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Tips from Coach John: Improve Your Toes to Bar

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It seems that every workout involving high level skills such as toes to bar, double-unders, or handstand push ups has a tendency to go awry depending on your proficiency with those movements. We’ve all been there. You’re cruising through the cardio piece or you’re cycling the barbell like your last name ends in –dottir, you grab the rope or jump on the bar and suddenly you’re stopped in your tracks.

When it comes to skill training, the only real way to get better and be able to consistently depend on the skill is to practice, practice, practice. I know, it is about as cliché as my old baseball coach telling me “to see the ball to hit the ball.” (For what it is worth, Coach Tommy, that old saying has been debunked!)

Toes to bar is a mid-level skill that takes repetition to get right. Here are a few pointers to remember as  you’re practicing, as well as some common faults you may experience.

Initiate the kip with your shoulders and not your legs. This one is quite common, especially under fatigue. This generally happens when we get one or two unbroken reps then begin to swing uncontrollably. Remember to bring your chest through when you swing (arch position/superman) and bring your chest back while actively pushing away when you swing back (hollow position).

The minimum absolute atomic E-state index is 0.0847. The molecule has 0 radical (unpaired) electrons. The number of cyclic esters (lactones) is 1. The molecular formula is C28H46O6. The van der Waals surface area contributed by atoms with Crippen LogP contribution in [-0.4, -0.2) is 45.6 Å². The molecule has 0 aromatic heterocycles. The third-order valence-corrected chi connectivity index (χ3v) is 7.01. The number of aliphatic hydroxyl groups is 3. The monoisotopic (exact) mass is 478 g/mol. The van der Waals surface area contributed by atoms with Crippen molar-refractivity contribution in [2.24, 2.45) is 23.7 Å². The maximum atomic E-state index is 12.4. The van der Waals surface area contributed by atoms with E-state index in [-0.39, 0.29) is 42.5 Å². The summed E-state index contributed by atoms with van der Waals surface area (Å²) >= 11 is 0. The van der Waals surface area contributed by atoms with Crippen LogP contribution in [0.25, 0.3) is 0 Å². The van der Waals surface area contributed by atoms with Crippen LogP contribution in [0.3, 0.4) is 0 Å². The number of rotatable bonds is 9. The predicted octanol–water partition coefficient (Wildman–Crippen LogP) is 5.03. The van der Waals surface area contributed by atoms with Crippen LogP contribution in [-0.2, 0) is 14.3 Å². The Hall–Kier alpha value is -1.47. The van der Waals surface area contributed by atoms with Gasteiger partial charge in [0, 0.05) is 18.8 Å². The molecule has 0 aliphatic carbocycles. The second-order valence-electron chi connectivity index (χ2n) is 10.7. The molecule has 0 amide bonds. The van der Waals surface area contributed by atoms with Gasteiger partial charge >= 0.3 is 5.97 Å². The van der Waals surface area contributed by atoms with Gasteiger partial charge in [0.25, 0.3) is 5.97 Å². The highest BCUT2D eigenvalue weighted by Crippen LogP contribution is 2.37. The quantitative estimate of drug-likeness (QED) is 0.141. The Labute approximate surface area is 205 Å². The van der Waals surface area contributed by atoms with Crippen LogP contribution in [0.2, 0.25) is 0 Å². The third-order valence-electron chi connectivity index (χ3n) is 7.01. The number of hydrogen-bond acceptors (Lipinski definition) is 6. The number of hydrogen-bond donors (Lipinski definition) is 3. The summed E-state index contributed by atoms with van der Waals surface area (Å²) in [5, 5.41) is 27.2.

Get behind the bar. When stringing reps together, get your chest behind the bar when you bring your legs up. This is achieved through an aggressive “push away” from the bar (first image below). If the hip is in line with or in front of the bar and you’re turned upside down, chances are you’ll lose your rhythm and momentum (second image below). This will cause that dreaded “double kip,” where you hang, reset, then have to kip again to get another rep. That second kip will become awfully tiring when tackling a workout with 25-50 toes to bar!

Pull those legs down hard!! Letting your legs drop and slow down after touching the bar will destroy your rhythm. When your toes strike the bar, remember to aggressively kick your legs down. The momentum you get from kicking down will quickly get you back into that arch position so your swing can carry you back to your hollow for another rep!

Yes, I know that’s a lot of stuff to think about in what seems like nanoseconds, but you won’t have to think about it if you practice! Get on the bar when you can and as often as you can.

– Hang from the bar with active shoulders, keeping your stomach and butt tight and toes pointed down. Hold that hollow position for 10 seconds, progressively adding time as you get stronger.

– Practice your kipping swing, going from hollow to arch for 5 reps.

Do these little things three to four times a week and you will become that much more efficient with your kipping skills.

The more you drill these movements and improve your shoulder/midline strength and stability, the better you will perform on the bar. Happy practicing!